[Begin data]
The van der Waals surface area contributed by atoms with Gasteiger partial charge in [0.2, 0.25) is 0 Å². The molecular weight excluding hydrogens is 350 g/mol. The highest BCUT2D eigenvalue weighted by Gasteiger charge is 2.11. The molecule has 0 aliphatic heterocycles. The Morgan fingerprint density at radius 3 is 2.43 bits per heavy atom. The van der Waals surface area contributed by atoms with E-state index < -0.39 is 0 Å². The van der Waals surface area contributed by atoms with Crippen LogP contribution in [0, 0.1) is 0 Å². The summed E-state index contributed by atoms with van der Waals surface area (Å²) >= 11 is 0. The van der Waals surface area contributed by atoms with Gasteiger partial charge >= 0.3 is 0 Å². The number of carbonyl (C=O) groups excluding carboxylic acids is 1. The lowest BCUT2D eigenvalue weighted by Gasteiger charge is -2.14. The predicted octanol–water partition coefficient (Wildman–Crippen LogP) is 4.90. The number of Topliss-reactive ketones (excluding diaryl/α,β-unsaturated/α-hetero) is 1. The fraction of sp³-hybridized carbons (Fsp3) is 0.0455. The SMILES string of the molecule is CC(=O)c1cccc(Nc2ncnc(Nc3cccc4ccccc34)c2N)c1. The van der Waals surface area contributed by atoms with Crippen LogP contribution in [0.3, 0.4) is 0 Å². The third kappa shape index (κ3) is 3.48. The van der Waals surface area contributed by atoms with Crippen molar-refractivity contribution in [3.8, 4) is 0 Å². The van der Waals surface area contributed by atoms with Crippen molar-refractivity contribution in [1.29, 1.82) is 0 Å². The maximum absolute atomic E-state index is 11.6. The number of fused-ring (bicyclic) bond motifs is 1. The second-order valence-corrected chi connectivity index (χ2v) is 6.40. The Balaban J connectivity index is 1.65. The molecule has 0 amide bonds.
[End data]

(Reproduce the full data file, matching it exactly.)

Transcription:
The van der Waals surface area contributed by atoms with Gasteiger partial charge in [0.2, 0.25) is 0 Å². The molecular weight excluding hydrogens is 350 g/mol. The highest BCUT2D eigenvalue weighted by Gasteiger charge is 2.11. The molecule has 0 aliphatic heterocycles. The Morgan fingerprint density at radius 3 is 2.43 bits per heavy atom. The van der Waals surface area contributed by atoms with E-state index < -0.39 is 0 Å². The van der Waals surface area contributed by atoms with Crippen LogP contribution in [0, 0.1) is 0 Å². The summed E-state index contributed by atoms with van der Waals surface area (Å²) >= 11 is 0. The van der Waals surface area contributed by atoms with Gasteiger partial charge >= 0.3 is 0 Å². The number of carbonyl (C=O) groups excluding carboxylic acids is 1. The lowest BCUT2D eigenvalue weighted by Gasteiger charge is -2.14. The predicted octanol–water partition coefficient (Wildman–Crippen LogP) is 4.90. The number of Topliss-reactive ketones (excluding diaryl/α,β-unsaturated/α-hetero) is 1. The fraction of sp³-hybridized carbons (Fsp3) is 0.0455. The SMILES string of the molecule is CC(=O)c1cccc(Nc2ncnc(Nc3cccc4ccccc34)c2N)c1. The van der Waals surface area contributed by atoms with Crippen LogP contribution in [0.3, 0.4) is 0 Å². The third kappa shape index (κ3) is 3.48. The van der Waals surface area contributed by atoms with Crippen molar-refractivity contribution in [3.8, 4) is 0 Å². The van der Waals surface area contributed by atoms with Crippen molar-refractivity contribution in [1.29, 1.82) is 0 Å². The maximum absolute atomic E-state index is 11.6. The number of fused-ring (bicyclic) bond motifs is 1. The second-order valence-corrected chi connectivity index (χ2v) is 6.40. The Balaban J connectivity index is 1.65. The molecule has 0 amide bonds.